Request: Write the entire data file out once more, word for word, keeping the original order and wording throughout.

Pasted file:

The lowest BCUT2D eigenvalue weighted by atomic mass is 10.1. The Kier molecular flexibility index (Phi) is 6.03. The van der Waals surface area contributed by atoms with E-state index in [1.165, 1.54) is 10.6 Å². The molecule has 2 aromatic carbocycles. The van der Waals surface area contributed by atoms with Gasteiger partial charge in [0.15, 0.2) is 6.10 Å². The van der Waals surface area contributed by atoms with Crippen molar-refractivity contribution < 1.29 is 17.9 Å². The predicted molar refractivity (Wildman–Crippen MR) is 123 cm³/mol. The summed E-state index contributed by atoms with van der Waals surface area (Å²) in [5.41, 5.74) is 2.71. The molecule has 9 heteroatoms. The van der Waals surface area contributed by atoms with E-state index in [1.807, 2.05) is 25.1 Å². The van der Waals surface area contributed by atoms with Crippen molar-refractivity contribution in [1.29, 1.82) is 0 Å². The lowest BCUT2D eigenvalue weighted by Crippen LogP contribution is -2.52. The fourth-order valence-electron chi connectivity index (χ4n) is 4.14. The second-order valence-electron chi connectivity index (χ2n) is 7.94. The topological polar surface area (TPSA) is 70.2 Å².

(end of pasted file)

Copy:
The lowest BCUT2D eigenvalue weighted by atomic mass is 10.1. The Kier molecular flexibility index (Phi) is 6.03. The van der Waals surface area contributed by atoms with E-state index in [1.165, 1.54) is 10.6 Å². The molecule has 2 aromatic carbocycles. The van der Waals surface area contributed by atoms with Gasteiger partial charge in [0.15, 0.2) is 6.10 Å². The van der Waals surface area contributed by atoms with Crippen molar-refractivity contribution < 1.29 is 17.9 Å². The predicted molar refractivity (Wildman–Crippen MR) is 123 cm³/mol. The summed E-state index contributed by atoms with van der Waals surface area (Å²) in [5.41, 5.74) is 2.71. The molecule has 9 heteroatoms. The van der Waals surface area contributed by atoms with E-state index in [1.807, 2.05) is 25.1 Å². The van der Waals surface area contributed by atoms with Crippen molar-refractivity contribution in [1.29, 1.82) is 0 Å². The lowest BCUT2D eigenvalue weighted by Crippen LogP contribution is -2.52. The fourth-order valence-electron chi connectivity index (χ4n) is 4.14. The second-order valence-electron chi connectivity index (χ2n) is 7.94. The topological polar surface area (TPSA) is 70.2 Å².